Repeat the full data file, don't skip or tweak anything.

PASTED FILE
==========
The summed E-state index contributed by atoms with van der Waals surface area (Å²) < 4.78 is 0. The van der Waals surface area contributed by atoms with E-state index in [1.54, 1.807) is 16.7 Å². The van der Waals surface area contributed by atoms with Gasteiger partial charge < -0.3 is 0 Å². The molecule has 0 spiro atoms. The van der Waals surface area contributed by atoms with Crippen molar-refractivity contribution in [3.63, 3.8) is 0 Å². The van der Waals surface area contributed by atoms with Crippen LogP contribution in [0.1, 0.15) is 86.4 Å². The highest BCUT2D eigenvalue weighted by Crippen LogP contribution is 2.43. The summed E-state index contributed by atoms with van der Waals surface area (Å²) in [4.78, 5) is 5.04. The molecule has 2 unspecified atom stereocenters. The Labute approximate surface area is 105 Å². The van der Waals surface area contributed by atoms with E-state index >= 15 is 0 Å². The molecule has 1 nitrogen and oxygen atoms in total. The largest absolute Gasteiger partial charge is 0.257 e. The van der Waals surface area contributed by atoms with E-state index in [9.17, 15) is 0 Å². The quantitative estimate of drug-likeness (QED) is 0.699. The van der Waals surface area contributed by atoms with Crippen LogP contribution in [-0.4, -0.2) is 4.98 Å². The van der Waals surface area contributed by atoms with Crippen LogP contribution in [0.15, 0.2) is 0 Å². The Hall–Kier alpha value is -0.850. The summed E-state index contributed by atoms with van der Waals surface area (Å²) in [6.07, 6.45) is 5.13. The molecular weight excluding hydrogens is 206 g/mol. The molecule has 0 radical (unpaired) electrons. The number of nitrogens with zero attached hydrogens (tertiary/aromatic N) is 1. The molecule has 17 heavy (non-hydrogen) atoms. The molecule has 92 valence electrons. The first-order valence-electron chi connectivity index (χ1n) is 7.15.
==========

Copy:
The summed E-state index contributed by atoms with van der Waals surface area (Å²) < 4.78 is 0. The van der Waals surface area contributed by atoms with E-state index in [1.54, 1.807) is 16.7 Å². The van der Waals surface area contributed by atoms with Gasteiger partial charge < -0.3 is 0 Å². The molecule has 0 spiro atoms. The van der Waals surface area contributed by atoms with Crippen molar-refractivity contribution in [3.63, 3.8) is 0 Å². The van der Waals surface area contributed by atoms with Crippen LogP contribution in [0.1, 0.15) is 86.4 Å². The highest BCUT2D eigenvalue weighted by Crippen LogP contribution is 2.43. The summed E-state index contributed by atoms with van der Waals surface area (Å²) in [4.78, 5) is 5.04. The molecule has 2 unspecified atom stereocenters. The Labute approximate surface area is 105 Å². The van der Waals surface area contributed by atoms with E-state index >= 15 is 0 Å². The molecule has 1 nitrogen and oxygen atoms in total. The largest absolute Gasteiger partial charge is 0.257 e. The van der Waals surface area contributed by atoms with E-state index in [9.17, 15) is 0 Å². The quantitative estimate of drug-likeness (QED) is 0.699. The van der Waals surface area contributed by atoms with Crippen LogP contribution in [-0.4, -0.2) is 4.98 Å². The van der Waals surface area contributed by atoms with Crippen LogP contribution in [0.15, 0.2) is 0 Å². The Hall–Kier alpha value is -0.850. The summed E-state index contributed by atoms with van der Waals surface area (Å²) in [6.07, 6.45) is 5.13. The molecular weight excluding hydrogens is 206 g/mol. The molecule has 0 radical (unpaired) electrons. The number of nitrogens with zero attached hydrogens (tertiary/aromatic N) is 1. The molecule has 17 heavy (non-hydrogen) atoms. The molecule has 92 valence electrons. The first-order valence-electron chi connectivity index (χ1n) is 7.15.